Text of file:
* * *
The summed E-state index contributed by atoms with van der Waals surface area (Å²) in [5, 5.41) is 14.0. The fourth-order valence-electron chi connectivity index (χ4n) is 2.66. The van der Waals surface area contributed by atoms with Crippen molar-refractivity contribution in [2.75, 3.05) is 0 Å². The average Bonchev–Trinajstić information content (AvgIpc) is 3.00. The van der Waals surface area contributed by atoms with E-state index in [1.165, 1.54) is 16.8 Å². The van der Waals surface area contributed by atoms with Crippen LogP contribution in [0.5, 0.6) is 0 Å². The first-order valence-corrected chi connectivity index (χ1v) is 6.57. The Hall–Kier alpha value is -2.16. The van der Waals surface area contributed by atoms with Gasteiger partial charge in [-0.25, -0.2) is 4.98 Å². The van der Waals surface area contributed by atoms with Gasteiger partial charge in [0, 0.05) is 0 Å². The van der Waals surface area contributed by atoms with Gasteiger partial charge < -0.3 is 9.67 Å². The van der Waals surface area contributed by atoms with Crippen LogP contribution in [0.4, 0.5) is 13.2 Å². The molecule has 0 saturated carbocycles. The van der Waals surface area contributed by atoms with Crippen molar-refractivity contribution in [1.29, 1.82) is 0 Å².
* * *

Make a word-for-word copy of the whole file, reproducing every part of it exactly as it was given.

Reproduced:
The summed E-state index contributed by atoms with van der Waals surface area (Å²) in [5, 5.41) is 14.0. The fourth-order valence-electron chi connectivity index (χ4n) is 2.66. The van der Waals surface area contributed by atoms with Crippen molar-refractivity contribution in [2.75, 3.05) is 0 Å². The average Bonchev–Trinajstić information content (AvgIpc) is 3.00. The van der Waals surface area contributed by atoms with E-state index in [1.165, 1.54) is 16.8 Å². The van der Waals surface area contributed by atoms with Crippen LogP contribution in [0.5, 0.6) is 0 Å². The first-order valence-corrected chi connectivity index (χ1v) is 6.57. The Hall–Kier alpha value is -2.16. The van der Waals surface area contributed by atoms with Gasteiger partial charge in [-0.25, -0.2) is 4.98 Å². The van der Waals surface area contributed by atoms with Gasteiger partial charge in [0, 0.05) is 0 Å². The van der Waals surface area contributed by atoms with Gasteiger partial charge < -0.3 is 9.67 Å². The van der Waals surface area contributed by atoms with Crippen LogP contribution in [0.4, 0.5) is 13.2 Å². The molecule has 0 saturated carbocycles. The van der Waals surface area contributed by atoms with Crippen molar-refractivity contribution in [1.29, 1.82) is 0 Å².